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Unit5: Formalities fo Execution/Amendment of Wills Cheat Sheet by

Law of Succession UCT (PVL2003) Study Unit 5

Execution Formal­ities - Overview

Execution formal­ities outlines in s 2(1)(a) of the Wills Act 7 of 1953
Compliance is an absolute requir­ement - should they be faulted in anyway the will is declared invalid.
The essence of the execution formal­ities lies in the signing of a will by: testator, the person who signs the will on the testator’s behalf (amanuensis), witnesses and commis­sioner of oaths (COO)
What does signing of a will entail & what qualifies as a signature for purposes of s 1(1)(a) of the Wills Act?
- making of initials - unclear on writing out of full name and surname.
- making of mark (only testator) - typically X or thumbp­rint. Additional formality: COO needs to certify this.
- making of signature
Jhajbhai v The Master: Sign includes. usual signature as well as any other mode adopted by signer to write their name.
As such the following are examples: Abicha Tshaimala, actual signature, A.T.
amneck and Rautenbach (eds) The Law of Succession in South Africa (2009) 68: Anything besides name does not count (i.e. nickname doesnt count). however:
In Smith v Parsons nickname Wally was allowed for condon­ation of the document under s 2(3) of the Wills Act
-Unclear if same approach will be followed w signing of a will for the purpose of its execution in terms of s 1(1)(a) of the Wills Act
Ricketts v Bryne
Testator signed first page of will with regular signature but wrote out name & surname in full on second page
invalid: ‘Incon­cei­vable that testator in casu wrote names as signature, while on first page used normal signature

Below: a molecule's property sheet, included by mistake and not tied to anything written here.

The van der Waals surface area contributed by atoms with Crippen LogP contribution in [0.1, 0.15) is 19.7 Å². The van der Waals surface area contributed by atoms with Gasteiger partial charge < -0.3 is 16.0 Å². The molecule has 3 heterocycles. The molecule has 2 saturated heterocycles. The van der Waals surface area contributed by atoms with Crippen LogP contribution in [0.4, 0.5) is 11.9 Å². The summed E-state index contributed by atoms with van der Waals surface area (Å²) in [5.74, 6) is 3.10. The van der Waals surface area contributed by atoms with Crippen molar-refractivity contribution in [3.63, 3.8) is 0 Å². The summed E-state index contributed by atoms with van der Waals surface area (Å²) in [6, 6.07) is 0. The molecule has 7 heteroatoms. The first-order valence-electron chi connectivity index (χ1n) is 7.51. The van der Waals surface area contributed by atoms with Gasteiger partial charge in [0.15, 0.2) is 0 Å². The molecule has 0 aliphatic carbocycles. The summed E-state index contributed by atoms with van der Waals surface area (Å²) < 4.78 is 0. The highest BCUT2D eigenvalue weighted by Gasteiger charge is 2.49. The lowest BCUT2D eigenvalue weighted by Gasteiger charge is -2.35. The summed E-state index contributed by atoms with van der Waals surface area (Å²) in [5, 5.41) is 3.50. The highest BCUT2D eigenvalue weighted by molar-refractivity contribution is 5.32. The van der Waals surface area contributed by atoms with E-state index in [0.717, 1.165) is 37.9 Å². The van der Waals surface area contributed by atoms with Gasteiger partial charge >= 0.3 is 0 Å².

s 2(1)(a) of the Wills Act

S 2(1)(a)(i) - Five Issues:
1) Testator must sign Will in one of the four aforem­ent­ioned ways.
2) Amanuensis can sign on behalf of testator should they be incapa­citated
- Can sign the testators signature of any of the aforem­ent­ioned ways besides making a mark
- If they sign their name in block letters (Jhajbhai) they should follow it with p.p. (per procur­ati­onem)
3) Amanuensis must sign the will infront of the testator. The testator needs to be able to see the will or if they are blind they need to be in a position where they could if they werent blind.
4) If amanuensis signs will, the will needs to be certified by a commis­sioner of oaths
5) The will must be signed at the end thereof
- Kidwell v The Master: signature must appear as close as reasonably possible to the concluding words of the will
Examples on page 5 of notes
 
S 2(1)(a­)(ii): Four issues
1) Signature must be made in the presence of at least 2) two witnesses
- They can acknow­ledge a signature made without witnesses in the presence of witnesses
- Acknow­led­gement looks like the testat­or/­animus declaring that the signature is indeed theirs
3) "In the presence of" = witnesses must have seen the will being signed by amanue­nsi­s/t­estator or if blind.. etc.
4) Witness must be competent. Means they must be above 14 and competent enough to give evidence in a court of law.
 
S 2(1)(a­)(iii): 5 issues:
Witnesses must attest & sign will in presence of the testator, each other and amanuensis (if applic­able)
1) Witnesses who sign will must be the same in whose presense testat­or/­ama­nuensis signed the will
2) To attest means to act in the capacity of a witness
3) The witness's signatures serves to verify the authen­ticity of the testat­or/­ama­nue­nsis's signature only.
- They do not need to know the content of the will
4) In the presence of = meaning in S 2(1)(a­)(ii)
5) It is not expressly indicated where witnesses should sign.
- Generally accepted that they should sign the last page of the will - not indicated where on the last page
- They must sign after testat­or/­ama­nuensis sign in terms of time, so it makes sense that they sign after their signat­ures.